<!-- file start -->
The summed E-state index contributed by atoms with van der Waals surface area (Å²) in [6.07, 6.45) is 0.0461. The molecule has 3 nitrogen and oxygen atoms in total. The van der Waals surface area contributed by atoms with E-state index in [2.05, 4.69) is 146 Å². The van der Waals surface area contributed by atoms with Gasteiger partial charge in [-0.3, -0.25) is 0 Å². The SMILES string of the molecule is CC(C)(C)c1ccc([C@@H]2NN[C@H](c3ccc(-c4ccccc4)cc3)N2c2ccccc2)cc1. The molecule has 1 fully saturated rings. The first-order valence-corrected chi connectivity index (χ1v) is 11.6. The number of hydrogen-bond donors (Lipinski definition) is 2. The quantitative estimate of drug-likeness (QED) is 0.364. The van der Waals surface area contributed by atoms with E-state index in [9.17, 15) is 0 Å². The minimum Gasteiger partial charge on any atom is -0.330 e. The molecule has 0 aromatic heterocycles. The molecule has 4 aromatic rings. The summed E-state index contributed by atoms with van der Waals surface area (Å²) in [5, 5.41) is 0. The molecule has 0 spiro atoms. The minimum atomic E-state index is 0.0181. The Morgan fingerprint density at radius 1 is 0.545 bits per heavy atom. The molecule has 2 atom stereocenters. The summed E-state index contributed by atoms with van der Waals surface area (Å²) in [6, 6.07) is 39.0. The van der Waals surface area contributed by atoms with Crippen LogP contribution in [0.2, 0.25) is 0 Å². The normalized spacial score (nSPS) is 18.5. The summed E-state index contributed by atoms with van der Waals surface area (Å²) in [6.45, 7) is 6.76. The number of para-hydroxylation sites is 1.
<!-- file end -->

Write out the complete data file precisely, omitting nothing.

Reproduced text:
The summed E-state index contributed by atoms with van der Waals surface area (Å²) in [6.07, 6.45) is 0.0461. The molecule has 3 nitrogen and oxygen atoms in total. The van der Waals surface area contributed by atoms with E-state index in [2.05, 4.69) is 146 Å². The van der Waals surface area contributed by atoms with Gasteiger partial charge in [-0.3, -0.25) is 0 Å². The SMILES string of the molecule is CC(C)(C)c1ccc([C@@H]2NN[C@H](c3ccc(-c4ccccc4)cc3)N2c2ccccc2)cc1. The molecule has 1 fully saturated rings. The first-order valence-corrected chi connectivity index (χ1v) is 11.6. The number of hydrogen-bond donors (Lipinski definition) is 2. The quantitative estimate of drug-likeness (QED) is 0.364. The van der Waals surface area contributed by atoms with E-state index in [9.17, 15) is 0 Å². The minimum Gasteiger partial charge on any atom is -0.330 e. The molecule has 0 aromatic heterocycles. The molecule has 4 aromatic rings. The summed E-state index contributed by atoms with van der Waals surface area (Å²) in [5, 5.41) is 0. The molecule has 0 spiro atoms. The minimum atomic E-state index is 0.0181. The Morgan fingerprint density at radius 1 is 0.545 bits per heavy atom. The molecule has 2 atom stereocenters. The summed E-state index contributed by atoms with van der Waals surface area (Å²) in [6, 6.07) is 39.0. The van der Waals surface area contributed by atoms with Crippen LogP contribution in [0.2, 0.25) is 0 Å². The normalized spacial score (nSPS) is 18.5. The summed E-state index contributed by atoms with van der Waals surface area (Å²) in [6.45, 7) is 6.76. The number of para-hydroxylation sites is 1.